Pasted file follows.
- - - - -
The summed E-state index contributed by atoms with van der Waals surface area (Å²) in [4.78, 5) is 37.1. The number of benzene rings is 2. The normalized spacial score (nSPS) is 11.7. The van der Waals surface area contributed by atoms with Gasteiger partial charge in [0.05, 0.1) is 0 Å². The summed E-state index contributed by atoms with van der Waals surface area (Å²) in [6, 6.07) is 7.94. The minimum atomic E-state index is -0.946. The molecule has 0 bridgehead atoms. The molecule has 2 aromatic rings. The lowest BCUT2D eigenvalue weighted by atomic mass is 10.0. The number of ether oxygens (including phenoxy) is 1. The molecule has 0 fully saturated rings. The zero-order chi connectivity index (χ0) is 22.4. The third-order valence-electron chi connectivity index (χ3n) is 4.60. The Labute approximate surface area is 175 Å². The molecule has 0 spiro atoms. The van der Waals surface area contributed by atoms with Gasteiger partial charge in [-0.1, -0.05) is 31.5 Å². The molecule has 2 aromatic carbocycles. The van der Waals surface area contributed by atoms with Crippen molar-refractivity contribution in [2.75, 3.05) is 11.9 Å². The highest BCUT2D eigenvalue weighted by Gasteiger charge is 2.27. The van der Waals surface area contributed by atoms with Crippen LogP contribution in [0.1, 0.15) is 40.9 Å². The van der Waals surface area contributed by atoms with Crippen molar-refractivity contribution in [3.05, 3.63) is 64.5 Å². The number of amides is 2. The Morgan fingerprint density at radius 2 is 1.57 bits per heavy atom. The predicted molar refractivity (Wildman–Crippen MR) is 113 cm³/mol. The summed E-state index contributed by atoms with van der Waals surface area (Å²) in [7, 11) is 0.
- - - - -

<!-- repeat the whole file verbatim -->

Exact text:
The summed E-state index contributed by atoms with van der Waals surface area (Å²) in [4.78, 5) is 37.1. The number of benzene rings is 2. The normalized spacial score (nSPS) is 11.7. The van der Waals surface area contributed by atoms with Gasteiger partial charge in [0.05, 0.1) is 0 Å². The summed E-state index contributed by atoms with van der Waals surface area (Å²) in [6, 6.07) is 7.94. The minimum atomic E-state index is -0.946. The molecule has 0 bridgehead atoms. The molecule has 2 aromatic rings. The lowest BCUT2D eigenvalue weighted by atomic mass is 10.0. The number of ether oxygens (including phenoxy) is 1. The molecule has 0 fully saturated rings. The zero-order chi connectivity index (χ0) is 22.4. The third-order valence-electron chi connectivity index (χ3n) is 4.60. The Labute approximate surface area is 175 Å². The molecule has 0 spiro atoms. The van der Waals surface area contributed by atoms with Gasteiger partial charge in [-0.1, -0.05) is 31.5 Å². The molecule has 2 aromatic carbocycles. The van der Waals surface area contributed by atoms with Crippen molar-refractivity contribution in [2.75, 3.05) is 11.9 Å². The highest BCUT2D eigenvalue weighted by Gasteiger charge is 2.27. The van der Waals surface area contributed by atoms with Crippen LogP contribution in [0.1, 0.15) is 40.9 Å². The van der Waals surface area contributed by atoms with Crippen molar-refractivity contribution in [3.05, 3.63) is 64.5 Å². The number of amides is 2. The Morgan fingerprint density at radius 2 is 1.57 bits per heavy atom. The predicted molar refractivity (Wildman–Crippen MR) is 113 cm³/mol. The summed E-state index contributed by atoms with van der Waals surface area (Å²) in [7, 11) is 0.